Wilsons Promontory National Park activations report

Last weekend, along with four other hams, I was fortunate enough to activate the Wilsons Promontory National Park on three separate occasions.
 
The plan for the weekend involved hiking to the Roaring Meg camp site on Friday, hiking out to South Point on Saturday for our first activation, returning to Roaring Meg for the second activation on Saturday night then stopping at Oberon Bay for the third activation on the way out on Sunday. With these three activation we were providing plenty of opportunities for contacts toward the Keith Roget Memorial National Parks Award.

Joining me on this activation were Wayne VK3WAM, Kevin VK3KAB, Trevor VK3ATB and Glen VK3YY.

Day 1. After meeting up at Narre Warren South we drove two cars to the Prom. We started hiking at 9:40 am along Norman Beach toward Oberon Bay. The hike into Roaring Meg was challenging for almost all the group. Wayne is a regular hiker and the hike up the final hill was like a walk in the park for him. I can’t say the same for Glenn or I as the hike up from about 20 m ASL to 270 m ASL proved to be quite taxing after two smaller climbs earlier in the day. With persistence Glenn and I made it in to camp just before 4 pm. 
 
The first evening was fairly uneventful, with exception of a local possum who helped himself to my breakfast cereal. Lesson 1 – never leave the tent door open. The possum was hurried out of the tent and later seen up a nearby tree. The rest of the evening involved cooking dinner and swapping stories around logs arranged like a fire circle. There was no fire however as fires are banned at the Prom.

We all retired to bed about 8:30 pm to rest up before the next day’s hiking. My usual nightly cramps arrived about 9 pm and I was back to sleep about 9:30 pm.

I had chosen not to run any radio this night as I wanted to be sure those chasing the National Park for the award would be keen to work us once we were at South Point.

 
Day 2. Saturday morning we were all up by 7 am and breakfast was had. Fortunately the possum had not got too far into my cereal. We headed off to South Point, leaving our tents all zipped up, just after 8 am. It was a little overcast but pleasant hiking weather. 
Wayne had headed off before the rest of us and was busy setting his antenna when we arrived.
Wayne was using his vertical antenna with 8 radials and tuner, Glenn was using two random lengths of wire and a tuner while I was using my now standard switchable inverted vee antenna.
We had 3 FT817s and between us we made 25 QSOs across 10, 15, 17, 20 and 40m SSB and CW.
Contacts were shared, albeit not evenly, among all operators.
 
After a very successful first activation at 3 pm we packed away the antennas and radio gear and headed back to camp. Back at Roaring Meg Wayne and I set our antennas back up ready for the Saturday evening activation. We were joined later by another two hikers, one of whom politely asked what were we doing. After dinner  Wayne and I were on air a little ahead of the planned sked and made 13 QSOs across 40 and 80 m. We turned in for the night at about 8 pm and drifted off to sleep to the beautiful (?) sounds of a ukulele.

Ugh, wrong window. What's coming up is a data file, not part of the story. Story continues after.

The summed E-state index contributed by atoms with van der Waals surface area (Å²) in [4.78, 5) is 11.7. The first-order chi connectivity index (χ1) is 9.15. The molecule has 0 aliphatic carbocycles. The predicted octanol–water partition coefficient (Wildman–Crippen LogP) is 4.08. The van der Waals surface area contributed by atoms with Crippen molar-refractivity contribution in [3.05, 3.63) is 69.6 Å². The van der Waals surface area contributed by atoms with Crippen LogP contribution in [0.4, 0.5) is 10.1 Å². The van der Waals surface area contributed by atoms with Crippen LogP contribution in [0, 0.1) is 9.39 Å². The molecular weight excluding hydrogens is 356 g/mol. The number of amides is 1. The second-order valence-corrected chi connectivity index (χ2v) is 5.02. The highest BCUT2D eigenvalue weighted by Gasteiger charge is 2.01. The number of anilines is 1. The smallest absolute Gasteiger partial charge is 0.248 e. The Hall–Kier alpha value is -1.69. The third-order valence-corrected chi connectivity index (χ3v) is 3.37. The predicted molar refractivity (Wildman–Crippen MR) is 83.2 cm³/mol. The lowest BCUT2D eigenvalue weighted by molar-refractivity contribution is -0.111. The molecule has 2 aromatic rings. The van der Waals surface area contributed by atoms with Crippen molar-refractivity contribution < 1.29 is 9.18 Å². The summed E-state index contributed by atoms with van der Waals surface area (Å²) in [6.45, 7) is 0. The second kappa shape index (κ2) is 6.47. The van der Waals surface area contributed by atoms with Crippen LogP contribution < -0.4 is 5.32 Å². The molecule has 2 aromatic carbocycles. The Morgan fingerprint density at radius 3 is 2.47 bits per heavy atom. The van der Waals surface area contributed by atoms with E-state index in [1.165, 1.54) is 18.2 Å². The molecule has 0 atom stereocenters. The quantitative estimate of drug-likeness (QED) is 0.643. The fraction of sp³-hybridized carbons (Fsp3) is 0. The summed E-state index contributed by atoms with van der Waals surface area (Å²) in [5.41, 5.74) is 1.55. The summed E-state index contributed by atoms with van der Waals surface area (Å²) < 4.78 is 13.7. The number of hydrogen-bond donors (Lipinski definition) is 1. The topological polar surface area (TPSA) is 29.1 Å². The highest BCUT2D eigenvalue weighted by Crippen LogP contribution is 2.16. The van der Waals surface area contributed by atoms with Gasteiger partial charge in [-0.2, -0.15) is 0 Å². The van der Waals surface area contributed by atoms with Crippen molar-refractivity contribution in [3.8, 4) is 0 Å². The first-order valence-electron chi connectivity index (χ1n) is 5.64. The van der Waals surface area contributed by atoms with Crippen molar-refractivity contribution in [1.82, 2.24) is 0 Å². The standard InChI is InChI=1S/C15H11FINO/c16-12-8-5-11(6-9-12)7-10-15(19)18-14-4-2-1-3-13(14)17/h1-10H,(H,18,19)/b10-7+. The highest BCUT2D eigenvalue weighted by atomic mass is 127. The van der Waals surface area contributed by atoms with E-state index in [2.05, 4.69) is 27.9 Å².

Day 3. At about 4 am an electrical storm passed over and dumped a fair amount of rain. During the storm Wayne’s vertical bent over like a banana and my squid pole collapsed back into itself. No significant damage was done but it should serve as a reminder not to leave portable antennas up when not using them. I didn’t get any water in my tent unlike Wayne who had set his tent on a nice flat pad, that fills with water when it rained. Still we were heading home so this was just a minor inconvenience.
We packed up our camp and headed off just after 8:30 am. Wayne, Kevin and Trevor were a little quicker up the hill than Glenn and I and they made good time to Oberon Bay. By the time Glenn and I arrived Wayne was ready to call. I set my squid pole and antenna up and we worked a further 18 QSOs from the Oberon Bay camp ground. Glenn set off ahead of the main group and we all met up again, for a team photo, at the south end of Norman Beach.
Peter VK3ZPF, Trevor VK3ATB, Wayne VK3WAM, Glenn VK3YY, Kevin VK3KAB
By 3:30 pm we were back at the cars and, after a quick snack from the take way food shop, we were on our way back to Narre Warren South. The journey back was interrupted by a brief discussion with the local police over a late bill payment and another big thunder storm that reduced visibility to about 30 meters. I’m sure glad we weren’t hiking in that.
 
Once back in the comfort of Kevin’s home we swapped photos and then went on our way. All pleased that the weekend had worked out so well.

By the end of the trip we had hiked about 42 km. We made a total of 65 QSOs, both CW and SSB, across all 5 operators with contacts on 80, 40, 20, 17, 15 and 10 m, Despite our best efforts we couldn’t get any stations beyond VK or ZL. We worked stations in VK1, 2, 3, 5, 6, 7 and 8 and ZL1, 2, 3 and 4. Very strange that we worked no VK4 stations.
Thanks to Glenn, Kevin, Trevor and Wayne for coming along and we must do it again soon. Wayne tells me there are over 600 SOTAs that we can choose from.
 
73
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One Response to Wilsons Promontory National Park activations report

  1. Unknown says:

    The think that I will take home from this trip is a need to make use of the IF shift of the FT-817. There were a number of occasions during operations that I shifted around due to the presence of interference from stations 5kHz or so away. The IF shift function is apparently ideal for dealing with this.

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